The provision of subsidy in itself is discriminatory, resembling a bribe for encouraging an act that is protective of its self-interests only. WTO which is an authority and advocate of promoting liberal trade is doing a disservice to itself and to its member states by allowing the practice of subsidy, which creates losers and winner in cotton farming, although the efforts are similar (Jishnu, 2015). The WTO, analysed through the spectre of humanitarianism, does not justify subsidies because it polarises economic gains. The subsidised entities make more money supported by the US government, and the unsubsidised entities in India fail to earn their rightful money, which is diminished and overshadowed by cheaper imports.
The prominence and continuation of discriminatory trade policies is to blame here, which concentrates benefits to one end in the US and exports risk and economic losses to Indian farmers. In addition, the rich farm lobbying groups in the US who are not paying any attention to their dastard impacts on the farmers in India are also to be blamed (Sam, 2016). Humanitarianism requires a business act to be considering the welfare of all those who are to receive an impact, and if the act is found to be creating disturbance in the achievement of its goals, it is to be abandoned. The US subsidies and WTO have failed the theory of humanitarianism completely and are not even repairing the situation and the damage they have inflicted on Indian cotton farmers.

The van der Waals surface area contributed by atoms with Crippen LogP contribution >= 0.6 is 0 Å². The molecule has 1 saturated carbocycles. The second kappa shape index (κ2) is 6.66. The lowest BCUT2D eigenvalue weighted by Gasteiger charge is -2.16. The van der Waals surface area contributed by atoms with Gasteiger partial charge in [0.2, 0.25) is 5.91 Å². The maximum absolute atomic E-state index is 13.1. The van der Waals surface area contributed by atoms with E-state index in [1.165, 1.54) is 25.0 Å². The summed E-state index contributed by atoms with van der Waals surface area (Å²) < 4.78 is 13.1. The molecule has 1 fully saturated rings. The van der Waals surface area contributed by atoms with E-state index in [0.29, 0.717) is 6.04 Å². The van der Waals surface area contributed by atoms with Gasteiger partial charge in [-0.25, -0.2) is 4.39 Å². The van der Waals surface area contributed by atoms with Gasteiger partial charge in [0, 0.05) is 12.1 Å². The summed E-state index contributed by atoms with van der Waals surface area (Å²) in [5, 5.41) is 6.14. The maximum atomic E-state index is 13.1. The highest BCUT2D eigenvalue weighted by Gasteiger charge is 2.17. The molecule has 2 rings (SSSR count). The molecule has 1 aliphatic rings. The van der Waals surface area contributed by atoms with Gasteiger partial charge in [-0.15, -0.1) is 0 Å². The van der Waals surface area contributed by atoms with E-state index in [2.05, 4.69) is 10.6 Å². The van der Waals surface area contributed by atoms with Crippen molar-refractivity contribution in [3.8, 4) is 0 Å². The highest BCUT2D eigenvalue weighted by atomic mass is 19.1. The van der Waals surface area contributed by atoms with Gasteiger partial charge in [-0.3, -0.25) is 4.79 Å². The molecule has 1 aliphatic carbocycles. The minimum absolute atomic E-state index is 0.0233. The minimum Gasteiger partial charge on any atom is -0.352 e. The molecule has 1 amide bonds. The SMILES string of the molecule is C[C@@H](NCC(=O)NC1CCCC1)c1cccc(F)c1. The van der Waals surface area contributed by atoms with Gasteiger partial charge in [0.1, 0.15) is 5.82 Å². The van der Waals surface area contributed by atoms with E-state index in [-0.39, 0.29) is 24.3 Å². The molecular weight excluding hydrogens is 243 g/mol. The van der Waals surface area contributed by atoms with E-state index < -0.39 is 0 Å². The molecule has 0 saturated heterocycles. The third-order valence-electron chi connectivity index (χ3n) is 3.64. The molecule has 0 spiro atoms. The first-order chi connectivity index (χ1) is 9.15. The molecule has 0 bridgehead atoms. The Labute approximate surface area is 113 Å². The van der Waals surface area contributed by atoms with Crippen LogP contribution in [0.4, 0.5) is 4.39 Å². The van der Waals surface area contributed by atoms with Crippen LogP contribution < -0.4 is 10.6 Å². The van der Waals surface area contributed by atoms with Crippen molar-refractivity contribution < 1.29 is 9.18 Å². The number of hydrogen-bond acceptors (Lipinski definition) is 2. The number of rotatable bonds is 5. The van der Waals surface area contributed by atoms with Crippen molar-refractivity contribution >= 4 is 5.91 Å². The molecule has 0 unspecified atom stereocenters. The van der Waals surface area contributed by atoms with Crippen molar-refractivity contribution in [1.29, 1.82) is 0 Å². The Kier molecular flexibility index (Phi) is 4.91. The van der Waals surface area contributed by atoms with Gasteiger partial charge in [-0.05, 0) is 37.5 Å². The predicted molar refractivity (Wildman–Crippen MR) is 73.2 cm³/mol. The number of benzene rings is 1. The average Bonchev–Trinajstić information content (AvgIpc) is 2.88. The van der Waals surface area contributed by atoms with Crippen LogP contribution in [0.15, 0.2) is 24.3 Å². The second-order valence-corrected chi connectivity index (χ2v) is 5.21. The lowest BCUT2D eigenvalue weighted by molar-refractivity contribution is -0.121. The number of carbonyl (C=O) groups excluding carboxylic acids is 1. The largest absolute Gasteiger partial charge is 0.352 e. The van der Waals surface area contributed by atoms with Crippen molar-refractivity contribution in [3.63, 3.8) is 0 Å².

The second theory through which the case is to be observed is Kantian ethics and his categorical imperative theory. As per the categorical imperative, an act that is capable of becoming a universal law instantly when it is enacted is the only act which must be accepted (Jost and Wuerth, 2011). The US subsidy and WTO rules have distorted trade balance and have destroyed all efforts of establishing and maintaining a universal market price (Brown, 2012). When subsidies continue for US cotton farmers, and give rise to difficult situation to Indian farmers, the act is not rational in its moral basis and must be discontinued. The act is not suitable to become a universal law, which is to regard all farmers of US and India to be similar and to be treated without the minutest discrimination (Piggott and Cook, 2006).